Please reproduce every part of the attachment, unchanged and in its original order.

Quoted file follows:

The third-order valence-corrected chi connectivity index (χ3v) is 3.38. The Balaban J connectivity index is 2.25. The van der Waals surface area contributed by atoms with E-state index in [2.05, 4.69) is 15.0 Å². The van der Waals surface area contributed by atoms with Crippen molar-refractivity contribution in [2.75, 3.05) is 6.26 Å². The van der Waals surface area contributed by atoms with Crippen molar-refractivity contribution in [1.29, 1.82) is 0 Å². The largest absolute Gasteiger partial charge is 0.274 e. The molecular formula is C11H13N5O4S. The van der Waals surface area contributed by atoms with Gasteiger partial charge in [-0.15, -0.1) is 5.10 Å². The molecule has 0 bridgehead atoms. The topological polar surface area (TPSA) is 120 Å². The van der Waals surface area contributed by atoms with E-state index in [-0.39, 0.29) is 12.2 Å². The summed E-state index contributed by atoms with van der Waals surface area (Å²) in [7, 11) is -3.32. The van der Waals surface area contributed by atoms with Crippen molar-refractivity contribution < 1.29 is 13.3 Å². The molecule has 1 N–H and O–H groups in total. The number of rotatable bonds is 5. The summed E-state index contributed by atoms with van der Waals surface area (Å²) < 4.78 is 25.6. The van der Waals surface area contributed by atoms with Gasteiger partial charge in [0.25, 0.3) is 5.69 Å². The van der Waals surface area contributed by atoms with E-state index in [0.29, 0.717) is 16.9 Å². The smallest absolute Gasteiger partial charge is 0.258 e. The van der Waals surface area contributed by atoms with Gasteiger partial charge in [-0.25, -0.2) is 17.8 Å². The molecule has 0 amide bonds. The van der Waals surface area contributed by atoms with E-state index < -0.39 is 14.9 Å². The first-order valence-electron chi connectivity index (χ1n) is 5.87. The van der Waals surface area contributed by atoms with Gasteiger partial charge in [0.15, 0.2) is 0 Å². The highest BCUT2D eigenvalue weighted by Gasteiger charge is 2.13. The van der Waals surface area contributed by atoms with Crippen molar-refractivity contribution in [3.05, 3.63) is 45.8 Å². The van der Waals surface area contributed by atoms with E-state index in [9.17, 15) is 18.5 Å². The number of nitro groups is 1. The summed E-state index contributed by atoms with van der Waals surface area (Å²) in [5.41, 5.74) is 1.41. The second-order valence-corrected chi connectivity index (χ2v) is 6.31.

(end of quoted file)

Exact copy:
The third-order valence-corrected chi connectivity index (χ3v) is 3.38. The Balaban J connectivity index is 2.25. The van der Waals surface area contributed by atoms with E-state index in [2.05, 4.69) is 15.0 Å². The van der Waals surface area contributed by atoms with Crippen molar-refractivity contribution in [2.75, 3.05) is 6.26 Å². The van der Waals surface area contributed by atoms with Crippen molar-refractivity contribution in [1.29, 1.82) is 0 Å². The largest absolute Gasteiger partial charge is 0.274 e. The molecular formula is C11H13N5O4S. The van der Waals surface area contributed by atoms with Gasteiger partial charge in [-0.15, -0.1) is 5.10 Å². The molecule has 0 bridgehead atoms. The topological polar surface area (TPSA) is 120 Å². The van der Waals surface area contributed by atoms with E-state index in [-0.39, 0.29) is 12.2 Å². The summed E-state index contributed by atoms with van der Waals surface area (Å²) in [7, 11) is -3.32. The van der Waals surface area contributed by atoms with Crippen molar-refractivity contribution < 1.29 is 13.3 Å². The molecule has 1 N–H and O–H groups in total. The number of rotatable bonds is 5. The summed E-state index contributed by atoms with van der Waals surface area (Å²) < 4.78 is 25.6. The van der Waals surface area contributed by atoms with Gasteiger partial charge in [0.25, 0.3) is 5.69 Å². The van der Waals surface area contributed by atoms with E-state index in [0.29, 0.717) is 16.9 Å². The smallest absolute Gasteiger partial charge is 0.258 e. The van der Waals surface area contributed by atoms with Gasteiger partial charge in [-0.25, -0.2) is 17.8 Å². The molecule has 0 amide bonds. The van der Waals surface area contributed by atoms with E-state index < -0.39 is 14.9 Å². The first-order valence-electron chi connectivity index (χ1n) is 5.87. The van der Waals surface area contributed by atoms with Gasteiger partial charge in [0.15, 0.2) is 0 Å². The highest BCUT2D eigenvalue weighted by Gasteiger charge is 2.13. The van der Waals surface area contributed by atoms with Crippen molar-refractivity contribution in [3.05, 3.63) is 45.8 Å². The van der Waals surface area contributed by atoms with E-state index in [9.17, 15) is 18.5 Å². The number of nitro groups is 1. The summed E-state index contributed by atoms with van der Waals surface area (Å²) in [5.41, 5.74) is 1.41. The second-order valence-corrected chi connectivity index (χ2v) is 6.31.